But enough to make it useless for necromancers to use — unlike pure mana, which I expected them to weaponize. And, the light mana made it much harder for them to focus destroying the proto-life energy I had slipped into the mixture, which was even more fragile than the energy the trees were radiating.

I retreated back to the hill as fast as I could manage once I activated the ward, not wanting to be on the range of detonation — a little gift I had added to the mixture, ready to go off at the first touch of an undead, both to get rid of any necromancer that might come to understand the sudden change in their battle, and to get rid of any evidence of my intervention.

If no one touched it, it would disperse on its own in five minutes, which I hoped to be enough for the elves to counterattack. Five minutes might as well be an eternity as far as a battle was concerned, and there was little hope for them if they couldn’t convert such a great advantage into victory.

I preferred to keep my presence hidden as much as possible, especially since there was a risk that the explosion could get the attention of the higher rank combatants of the elves and undead, which was something I was reluctant to face until I could get more information and get used to the magic more.

Maybe even craft something more useful than a wooden spear.

Unfortunately, I didn’t have the time to play absolutely safely. I didn’t know how far the next defensive line of the elves was, but the undead forces looked determined to continue — why wouldn’t they, when they had no concern for their lives, nor had any logistic concerns.

And, the deeper we went into the elven territory, the higher the chances of stronger combatants joining the fray, making the situation much more challenging to face.

Luckily, when I reached my hiding spot, the battle had already shown signs of turning. The sudden lack of necrotic energy had hampered the necromancers’ attempts significantly, their magical bombardment ceasing immediately, their full attention to keeping their zombie horde intact.

The amount of life energy I managed to add into the water wasn’t enough to demolish the zombies — limited both by the amount, and the purity I could manage without the assistance of the system, which was handling the conversion part.

The more I stayed away, the more I understood the true challenge of magic outside lay in having access to the correct type of mana.

And, with the ability of Divine Spark to forcibly convert mana, no doubt the gods ruled anywhere but the material plane under the System.

That left an interesting question, I thought as I ignored the elves’ developing counter-attack, instead looking at the guardian trees, each drinking the mana I provided almost instantly. And the largest one, right at the edge, took the most mana, its leaves showing signs of recovery, even as it radiated a great amount of its own unique brand of plant-like life energy.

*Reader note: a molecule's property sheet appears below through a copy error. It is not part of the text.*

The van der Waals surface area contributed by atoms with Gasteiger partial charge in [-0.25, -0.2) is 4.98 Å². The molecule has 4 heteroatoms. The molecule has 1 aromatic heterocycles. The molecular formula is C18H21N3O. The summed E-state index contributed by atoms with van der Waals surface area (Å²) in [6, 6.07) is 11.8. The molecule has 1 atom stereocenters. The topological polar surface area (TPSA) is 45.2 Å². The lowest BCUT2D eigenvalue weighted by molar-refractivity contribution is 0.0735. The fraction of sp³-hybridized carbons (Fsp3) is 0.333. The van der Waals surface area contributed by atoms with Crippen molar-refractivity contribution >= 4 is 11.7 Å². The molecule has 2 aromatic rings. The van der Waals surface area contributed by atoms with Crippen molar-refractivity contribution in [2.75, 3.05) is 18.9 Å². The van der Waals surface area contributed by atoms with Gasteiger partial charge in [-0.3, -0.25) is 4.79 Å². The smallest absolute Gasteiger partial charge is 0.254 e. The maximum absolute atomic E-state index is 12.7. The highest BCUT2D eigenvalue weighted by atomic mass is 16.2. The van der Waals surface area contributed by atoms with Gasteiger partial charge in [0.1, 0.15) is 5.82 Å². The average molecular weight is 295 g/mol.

The trees could convert my own mixture of diluted life energy and pure mana with much greater efficiency than necrotic energy, it seemed.

Enough to actually arouse my attention, tempting me to take another risky action. I moved toward the river, though rather than the center, I targeted the edges that were far from the battle, where I could see the tree with little battle that was going around it.

A few measly zombies were hardly a problem, especially since the attention of the elves was grabbed by the breach they achieved at the center, necromancers falling one by one.

While they were distracted by their assault, I quickly dashed through the zombies. I didn’t like wielding necrotic energy, but pulling enough around me on top of my shield to temporarily trick the zombies was still within acceptable limits.

I passed through them, putting my hand on the tree, sending a trickle of pure mana, doing as detailed of a diagnostic as I could manage, compressed in a few seconds.

Not the most detailed one, but enough to be a treasure trove. The first discovery was simple, yet expected. The tree was a magical entity, though the way the mana infused their nature greatly differed from the nature of the monsters. aLooser and more delicate, but it might be about the lack of an entity dedicated to recycle every single scrap of magical energy from the environment.

Yet, the limited reaction to the mana that was penetrating its trunk was enough to confirm that it was not sapient — or even if it was, it was alien enough for me to catch immediately. Though, I still sensed a certain … awareness, it wasn’t enough to be called sentience.

Interesting, but not as interesting as my next discovery. At the center of the tree, there was Divine Spark.

Used to treating Divine Spark as the highest level of treasure, I had expected the guardian trees to be something similar to the river, a relay to transfer their transformed mana. The fact that the trees had Divine Spark was a surprise.

Enough to force me to redraw my plans completely.

[Level: 36 Experience: 631374 / 666000]